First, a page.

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GREENEVILLE — Even wearing a protective mask, Jasmine Jones was easy to recognize in Tuesday's opening round of the Landair Ladies Basketball Classic.

She was the one with the silky moves and the graceful athleticism. Clearly, you can't mask talent.

Despite a broken nose that necessitated the protective face-gear, the 6-foot-1 Lady Vol signee put on quite a show. Playing 30 of the contest's 32 minutes, she hit 6 of 9 shots from the field and 3 of 6 from the foul line en route to a game-high 15 points. She also grabbed a game-high 10 rebounds, recorded a game-high 5 steals, blocked a couple of shots and dished out an assist.

She rimmed out a potential game-tying 3-point try at the buzzer, however, as her Bob Jones High team of Madison, Ala., was upended 49-46 by Science Hill High of Johnson City, Tenn. The Lady Patriots, ranked No. 1 among Alabama's Class 6A teams, fell to 14-2, leaving Jones a little disappointed in her performance.

"It wasn't enough to help my team win the game," she said. "But we all worked hard. We all played together, and that's all that really matters."

Jones refused to use her broken nose or the mask protecting it as alibis.

"It's not a distraction," she said. "I can breathe and see."

Jones suffered the injury a month ago and was told by doctors to wear the protective mask for 4-6 weeks. Her mother, former University of Alabama standout LaTrish Jones, has other ideas.

"My mom wants me to wear the mask for the rest of the season," Jones said.

Playing in Greeneville — just 65 miles from UT's campus in Knoxville — gave her a taste of Tennessee. She clearly liked the flavor.

"I felt like I was at home," she said, flashing a soft smile.

Although she is an elite athlete, Jones says her game needs a lot of fine-tuning before she's ready to suit up for the Lady Vols next November.

"I'm still working; I'm not satisfied," she said. "I need to work on my off-the-dribble shooting and my ballhandling. I believe my effort is there. Mental toughness has a lot to do with it. I just need to be strong and keep evolving. And I need to keep working on my rebounding."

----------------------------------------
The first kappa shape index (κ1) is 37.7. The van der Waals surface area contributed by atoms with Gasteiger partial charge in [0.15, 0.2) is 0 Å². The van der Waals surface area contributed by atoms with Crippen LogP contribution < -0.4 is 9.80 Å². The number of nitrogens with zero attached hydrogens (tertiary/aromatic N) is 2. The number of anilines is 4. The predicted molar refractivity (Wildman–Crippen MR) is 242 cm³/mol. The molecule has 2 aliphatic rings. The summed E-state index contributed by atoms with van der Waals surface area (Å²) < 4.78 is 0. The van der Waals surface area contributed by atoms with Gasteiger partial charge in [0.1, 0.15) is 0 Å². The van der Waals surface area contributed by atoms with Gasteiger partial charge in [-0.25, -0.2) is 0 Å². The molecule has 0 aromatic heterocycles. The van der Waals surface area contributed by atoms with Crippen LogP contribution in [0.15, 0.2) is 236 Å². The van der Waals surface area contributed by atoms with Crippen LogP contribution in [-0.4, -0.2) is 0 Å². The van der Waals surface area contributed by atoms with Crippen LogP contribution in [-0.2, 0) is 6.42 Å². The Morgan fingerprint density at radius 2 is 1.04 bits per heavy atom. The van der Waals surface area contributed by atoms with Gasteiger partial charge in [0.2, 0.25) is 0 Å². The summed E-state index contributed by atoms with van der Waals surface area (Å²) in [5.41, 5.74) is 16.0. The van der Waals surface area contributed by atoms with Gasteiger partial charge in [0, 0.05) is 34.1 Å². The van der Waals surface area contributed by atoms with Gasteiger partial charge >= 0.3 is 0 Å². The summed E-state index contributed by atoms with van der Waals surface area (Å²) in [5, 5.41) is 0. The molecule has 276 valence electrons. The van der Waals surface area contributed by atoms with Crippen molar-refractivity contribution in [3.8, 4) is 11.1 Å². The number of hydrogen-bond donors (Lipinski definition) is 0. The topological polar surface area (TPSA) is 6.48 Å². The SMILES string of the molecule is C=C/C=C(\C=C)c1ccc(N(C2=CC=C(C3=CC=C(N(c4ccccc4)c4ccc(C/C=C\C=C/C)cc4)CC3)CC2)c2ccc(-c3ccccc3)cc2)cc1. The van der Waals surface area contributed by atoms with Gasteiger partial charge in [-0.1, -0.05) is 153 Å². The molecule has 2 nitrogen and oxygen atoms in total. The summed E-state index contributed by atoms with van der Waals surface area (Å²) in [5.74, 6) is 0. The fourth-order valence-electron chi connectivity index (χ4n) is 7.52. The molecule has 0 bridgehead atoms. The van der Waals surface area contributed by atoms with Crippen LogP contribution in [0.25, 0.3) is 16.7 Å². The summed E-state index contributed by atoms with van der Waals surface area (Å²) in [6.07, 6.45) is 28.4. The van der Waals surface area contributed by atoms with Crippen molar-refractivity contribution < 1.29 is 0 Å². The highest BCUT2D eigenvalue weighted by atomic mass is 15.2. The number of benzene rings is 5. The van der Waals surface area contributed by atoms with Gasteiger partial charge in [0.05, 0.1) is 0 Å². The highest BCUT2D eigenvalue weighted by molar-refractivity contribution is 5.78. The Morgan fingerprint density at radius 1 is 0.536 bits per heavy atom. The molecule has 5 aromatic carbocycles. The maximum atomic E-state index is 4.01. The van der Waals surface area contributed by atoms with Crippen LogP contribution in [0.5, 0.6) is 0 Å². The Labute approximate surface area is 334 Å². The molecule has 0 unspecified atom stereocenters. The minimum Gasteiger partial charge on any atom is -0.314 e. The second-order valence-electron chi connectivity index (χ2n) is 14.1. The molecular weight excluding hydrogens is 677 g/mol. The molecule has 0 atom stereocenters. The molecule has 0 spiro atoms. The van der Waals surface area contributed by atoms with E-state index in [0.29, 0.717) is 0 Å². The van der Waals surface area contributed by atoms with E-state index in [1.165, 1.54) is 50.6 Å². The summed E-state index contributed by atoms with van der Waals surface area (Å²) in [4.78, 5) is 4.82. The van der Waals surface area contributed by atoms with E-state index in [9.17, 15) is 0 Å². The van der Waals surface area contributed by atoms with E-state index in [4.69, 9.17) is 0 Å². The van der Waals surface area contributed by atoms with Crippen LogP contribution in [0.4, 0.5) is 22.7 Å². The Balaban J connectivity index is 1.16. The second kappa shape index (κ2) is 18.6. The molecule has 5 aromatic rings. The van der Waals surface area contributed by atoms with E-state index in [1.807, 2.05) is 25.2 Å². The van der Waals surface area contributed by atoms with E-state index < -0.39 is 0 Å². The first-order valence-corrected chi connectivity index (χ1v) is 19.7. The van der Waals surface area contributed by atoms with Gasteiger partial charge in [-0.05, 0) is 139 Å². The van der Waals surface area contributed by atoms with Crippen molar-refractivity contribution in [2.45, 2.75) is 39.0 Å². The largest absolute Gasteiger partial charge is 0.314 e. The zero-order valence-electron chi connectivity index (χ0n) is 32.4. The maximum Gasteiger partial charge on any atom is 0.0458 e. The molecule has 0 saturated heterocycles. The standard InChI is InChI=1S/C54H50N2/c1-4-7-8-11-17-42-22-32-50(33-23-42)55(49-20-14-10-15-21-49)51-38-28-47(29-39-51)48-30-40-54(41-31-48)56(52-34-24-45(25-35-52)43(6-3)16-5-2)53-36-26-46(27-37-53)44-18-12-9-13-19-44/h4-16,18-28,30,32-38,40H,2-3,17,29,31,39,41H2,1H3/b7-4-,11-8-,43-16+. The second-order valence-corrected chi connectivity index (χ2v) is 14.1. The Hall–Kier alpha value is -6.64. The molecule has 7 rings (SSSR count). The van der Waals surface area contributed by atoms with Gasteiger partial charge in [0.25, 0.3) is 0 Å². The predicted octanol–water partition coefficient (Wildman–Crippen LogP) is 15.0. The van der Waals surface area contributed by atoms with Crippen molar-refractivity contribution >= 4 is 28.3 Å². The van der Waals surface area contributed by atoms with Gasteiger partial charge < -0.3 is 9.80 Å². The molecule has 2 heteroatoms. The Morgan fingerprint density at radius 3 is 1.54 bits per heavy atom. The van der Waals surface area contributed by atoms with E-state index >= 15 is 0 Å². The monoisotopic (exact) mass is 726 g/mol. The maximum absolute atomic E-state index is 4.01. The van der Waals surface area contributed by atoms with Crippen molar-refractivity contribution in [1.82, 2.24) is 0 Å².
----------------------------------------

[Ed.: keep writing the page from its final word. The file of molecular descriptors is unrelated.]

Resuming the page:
As the tallest player on her high school team, Jones generally plays near the basket. Small forward may be her best bet at the college level, however, so she probably needs to refine her perimeter skills. She has a nice stroke, and should be a dangerous 3-point shooter in time.

"My shooting has gotten better since last year," she said, "but I still need to work on my outside game. I've shot some 3s this year. We have a play where the 4 is the trailer (in transition) and takes the shot from the top of the key. I've been working on that."

Historically, Tennessee is known for its defense. Jones admits she isn't up to Lady Vol standards in this area just yet, especially if she's called upon to defend on the perimeter.

"My defense is getting better," she said. "I realize I have to learn how to guard guards but it's kind of exciting."

Because most of Tennessee's inside players are down to their final year of eligibility, Jones has a great opportunity to step in and make immediate impact as a freshman next season ... perhaps start. She is acutely aware of the exodus of seniors but not altogether thrilled about it.

"It's exciting to get a chance to come in and play," she said, sheepishly adding: "But I wish they had at least one more year."

With Pat Summitt battling early onset dementia, Alzheimers type, there is a chance that Jones will not get to play all four of her college seasons for the legendary Lady Vol coach. Jones isn't worried, however.

"The things she has done with that program ... I can't even describe it," she said. "Tennessee is where I've wanted to go since I was little, so I don't think that (Summitt's retirement) would change anything."

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